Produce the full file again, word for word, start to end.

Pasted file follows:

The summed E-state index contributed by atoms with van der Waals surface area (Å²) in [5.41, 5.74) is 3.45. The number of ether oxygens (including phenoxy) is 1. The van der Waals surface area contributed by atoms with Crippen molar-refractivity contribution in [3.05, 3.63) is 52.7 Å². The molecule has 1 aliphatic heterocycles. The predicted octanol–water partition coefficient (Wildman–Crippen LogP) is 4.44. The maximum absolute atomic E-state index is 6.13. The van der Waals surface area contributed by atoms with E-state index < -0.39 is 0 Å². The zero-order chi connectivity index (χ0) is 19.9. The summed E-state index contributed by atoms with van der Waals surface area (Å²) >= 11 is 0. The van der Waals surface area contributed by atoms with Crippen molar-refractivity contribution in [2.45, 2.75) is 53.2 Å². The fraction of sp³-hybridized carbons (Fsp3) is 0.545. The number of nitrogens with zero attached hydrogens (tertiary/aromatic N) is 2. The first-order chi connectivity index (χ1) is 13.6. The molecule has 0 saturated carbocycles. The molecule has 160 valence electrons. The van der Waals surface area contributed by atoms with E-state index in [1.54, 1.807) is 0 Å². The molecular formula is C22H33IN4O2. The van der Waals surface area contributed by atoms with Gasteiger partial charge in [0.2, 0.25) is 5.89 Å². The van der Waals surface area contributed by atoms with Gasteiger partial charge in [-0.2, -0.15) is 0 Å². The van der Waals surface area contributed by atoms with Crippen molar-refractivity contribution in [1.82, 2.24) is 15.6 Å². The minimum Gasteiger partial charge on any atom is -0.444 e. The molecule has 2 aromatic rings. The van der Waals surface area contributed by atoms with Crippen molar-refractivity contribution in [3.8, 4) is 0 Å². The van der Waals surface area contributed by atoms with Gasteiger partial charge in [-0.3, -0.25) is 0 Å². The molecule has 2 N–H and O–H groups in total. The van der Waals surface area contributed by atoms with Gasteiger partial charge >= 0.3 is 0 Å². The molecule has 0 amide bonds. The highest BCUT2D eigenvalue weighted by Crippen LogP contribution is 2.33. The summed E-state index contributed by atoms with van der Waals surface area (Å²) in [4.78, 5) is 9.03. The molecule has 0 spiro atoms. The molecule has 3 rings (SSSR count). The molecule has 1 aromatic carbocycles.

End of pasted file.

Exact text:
The summed E-state index contributed by atoms with van der Waals surface area (Å²) in [5.41, 5.74) is 3.45. The number of ether oxygens (including phenoxy) is 1. The van der Waals surface area contributed by atoms with Crippen molar-refractivity contribution in [3.05, 3.63) is 52.7 Å². The molecule has 1 aliphatic heterocycles. The predicted octanol–water partition coefficient (Wildman–Crippen LogP) is 4.44. The maximum absolute atomic E-state index is 6.13. The van der Waals surface area contributed by atoms with E-state index < -0.39 is 0 Å². The zero-order chi connectivity index (χ0) is 19.9. The summed E-state index contributed by atoms with van der Waals surface area (Å²) >= 11 is 0. The van der Waals surface area contributed by atoms with Crippen molar-refractivity contribution in [2.45, 2.75) is 53.2 Å². The fraction of sp³-hybridized carbons (Fsp3) is 0.545. The number of nitrogens with zero attached hydrogens (tertiary/aromatic N) is 2. The first-order chi connectivity index (χ1) is 13.6. The molecule has 0 saturated carbocycles. The molecule has 160 valence electrons. The van der Waals surface area contributed by atoms with E-state index in [1.54, 1.807) is 0 Å². The molecular formula is C22H33IN4O2. The van der Waals surface area contributed by atoms with Gasteiger partial charge in [0.2, 0.25) is 5.89 Å². The van der Waals surface area contributed by atoms with Gasteiger partial charge in [-0.2, -0.15) is 0 Å². The van der Waals surface area contributed by atoms with Crippen molar-refractivity contribution in [1.82, 2.24) is 15.6 Å². The minimum Gasteiger partial charge on any atom is -0.444 e. The molecule has 2 aromatic rings. The van der Waals surface area contributed by atoms with Crippen molar-refractivity contribution in [3.8, 4) is 0 Å². The van der Waals surface area contributed by atoms with Gasteiger partial charge in [-0.3, -0.25) is 0 Å². The molecule has 2 N–H and O–H groups in total. The van der Waals surface area contributed by atoms with Gasteiger partial charge >= 0.3 is 0 Å². The molecule has 0 amide bonds. The highest BCUT2D eigenvalue weighted by Crippen LogP contribution is 2.33. The summed E-state index contributed by atoms with van der Waals surface area (Å²) in [4.78, 5) is 9.03. The molecule has 0 spiro atoms. The molecule has 3 rings (SSSR count). The molecule has 1 aromatic carbocycles.